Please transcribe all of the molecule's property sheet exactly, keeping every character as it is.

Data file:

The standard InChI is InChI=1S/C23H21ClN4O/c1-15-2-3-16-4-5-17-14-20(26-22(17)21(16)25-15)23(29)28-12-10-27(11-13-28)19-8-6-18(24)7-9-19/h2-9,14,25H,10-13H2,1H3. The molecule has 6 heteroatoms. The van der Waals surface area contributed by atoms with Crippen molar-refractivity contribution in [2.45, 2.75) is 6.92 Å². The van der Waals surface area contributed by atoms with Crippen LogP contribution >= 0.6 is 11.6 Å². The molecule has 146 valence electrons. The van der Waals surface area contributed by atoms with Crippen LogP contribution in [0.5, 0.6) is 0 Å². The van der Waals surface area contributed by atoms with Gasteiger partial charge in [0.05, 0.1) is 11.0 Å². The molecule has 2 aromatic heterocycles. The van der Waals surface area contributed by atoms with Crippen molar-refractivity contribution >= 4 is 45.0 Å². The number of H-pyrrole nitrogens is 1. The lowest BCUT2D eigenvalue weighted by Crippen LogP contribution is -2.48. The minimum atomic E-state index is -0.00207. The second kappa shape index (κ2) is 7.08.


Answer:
The standard InChI is InChI=1S/C23H21ClN4O/c1-15-2-3-16-4-5-17-14-20(26-22(17)21(16)25-15)23(29)28-12-10-27(11-13-28)19-8-6-18(24)7-9-19/h2-9,14,25H,10-13H2,1H3. The molecule has 6 heteroatoms. The van der Waals surface area contributed by atoms with Crippen molar-refractivity contribution in [2.45, 2.75) is 6.92 Å². The van der Waals surface area contributed by atoms with Crippen LogP contribution >= 0.6 is 11.6 Å². The molecule has 146 valence electrons. The van der Waals surface area contributed by atoms with Crippen LogP contribution in [0.5, 0.6) is 0 Å². The van der Waals surface area contributed by atoms with Gasteiger partial charge in [0.05, 0.1) is 11.0 Å². The molecule has 2 aromatic heterocycles. The van der Waals surface area contributed by atoms with Crippen molar-refractivity contribution >= 4 is 45.0 Å². The number of H-pyrrole nitrogens is 1. The lowest BCUT2D eigenvalue weighted by Crippen LogP contribution is -2.48. The minimum atomic E-state index is -0.00207. The second kappa shape index (κ2) is 7.08.